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GAMES : The Diceman Cometh

June 03, 1993|PATRICK MOTT | Patrick Mott is a free-lance writer who regularly contributes to The Times Orange County Edition

There are three characteristic San Francisco sounds: cable car bells, foghorns and the muffled THUMP! followed by a brittle rattle that announces the beginning of the after-work cocktail hour.

There is hardly a tavern in San Francisco that doesn't have a small row of dice cups on the shelf behind the bar. The tradition of shooting dice for the tab in that city is absolutely ironclad, and it is pursued with true devotion.

Baghdad-by-the-Bay may be the nation's dice capital, says Gil Jacobs, but that doesn't mean that dice games need to begin and end there. Jacobs, the vice president of a computer services firm, is also the author of an $8 guide that may be the definitive book on rollin' them bones, "World's Best Dice Games: How to Play and Win" (John N. Hansen Co. Inc.).

Dice games, asserts Jacobs, have been played at least since the time of the ancient Egyptians, around 3000 BC. The ancient Greeks also played, as did the Indians of 1500 BC (who also invented ways to cheat, says Jacobs). Dice (loaded ones) were recovered from the ruins of Pompeii, and the Romans invented a game called "ten," which was probably the game used to cast lots for Christ's garments at the Crucifixion, Jacobs says.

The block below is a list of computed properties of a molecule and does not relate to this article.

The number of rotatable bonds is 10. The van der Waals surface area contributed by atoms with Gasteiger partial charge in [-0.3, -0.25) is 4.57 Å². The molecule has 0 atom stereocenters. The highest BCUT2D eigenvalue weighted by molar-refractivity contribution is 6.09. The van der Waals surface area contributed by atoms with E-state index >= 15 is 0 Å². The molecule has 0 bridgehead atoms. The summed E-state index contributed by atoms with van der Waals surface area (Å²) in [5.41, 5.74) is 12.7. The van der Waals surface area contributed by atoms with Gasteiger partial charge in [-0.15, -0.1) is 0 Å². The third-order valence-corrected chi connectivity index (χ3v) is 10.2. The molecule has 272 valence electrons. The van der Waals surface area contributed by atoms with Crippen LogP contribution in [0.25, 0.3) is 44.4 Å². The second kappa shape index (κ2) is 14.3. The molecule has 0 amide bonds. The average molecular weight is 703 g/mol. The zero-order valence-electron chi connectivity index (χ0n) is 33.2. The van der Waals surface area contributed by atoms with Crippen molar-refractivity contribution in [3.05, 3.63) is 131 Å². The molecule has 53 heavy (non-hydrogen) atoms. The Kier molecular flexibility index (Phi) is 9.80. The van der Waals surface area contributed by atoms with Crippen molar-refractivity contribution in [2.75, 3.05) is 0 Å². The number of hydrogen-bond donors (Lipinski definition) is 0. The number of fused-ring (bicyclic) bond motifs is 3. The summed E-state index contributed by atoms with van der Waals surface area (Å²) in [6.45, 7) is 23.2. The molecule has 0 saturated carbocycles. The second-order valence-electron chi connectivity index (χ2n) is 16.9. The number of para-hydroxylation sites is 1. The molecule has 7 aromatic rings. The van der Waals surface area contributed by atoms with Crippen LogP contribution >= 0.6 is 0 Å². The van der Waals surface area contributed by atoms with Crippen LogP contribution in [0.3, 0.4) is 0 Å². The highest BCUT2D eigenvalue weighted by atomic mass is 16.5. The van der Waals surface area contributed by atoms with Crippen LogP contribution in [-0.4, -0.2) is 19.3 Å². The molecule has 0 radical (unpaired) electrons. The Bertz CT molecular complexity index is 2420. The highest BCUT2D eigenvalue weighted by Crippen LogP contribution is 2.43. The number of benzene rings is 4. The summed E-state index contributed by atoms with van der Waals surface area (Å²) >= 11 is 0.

Today, however, the predominant dice game is called Boss (or Bull) Dice. Like many of the games in Jacobs' book, Boss Dice is based on forming a poker hand with five dice (three of a kind, four of a kind, full house, etc.) during the course of two rolls. It is quick and reasonably exciting if you have a stake in the outcome. There are many variations, also included in the book (along with a description of a scene from the 1955 film "The Left Hand of God," in which Humphrey Bogart plays a form of Boss Dice with an evil Chinese warlord played by Lee J. Cobb).

Second in popularity, Jacobs says, is Liar's Dice, and he offers several variations to the basic formula: to "guess the highest poker hand that has been rolled using the combined dice of all the players." This is both a guessing and a bluffing game, because each player may only look at his own dice during play. Any player may challenge any other player's guess at any time.

If this sounds simplistic, don't bet on it. There are permutations of basics all over this book, as well as dice games of the Yahtzee type that require score-keeping; high-ball and low-ball games; games specifically for children (Math Dice can be particularly helpful in teaching basic arithmetic), and international dice games.

Also, if the rules of casino craps have always baffled you, there's a good, concise explanation provided. Finally, to help you get beyond mere blind chance, Jacobs has included odds charts for the games.

Legal note: While public bar dice is a mania in San Francisco, the Orange County Code of Ordinances forbids such games. Checking your own local city ordinances may be in order before you start thumping the dice cup down for anything other than a gentleman's bet.

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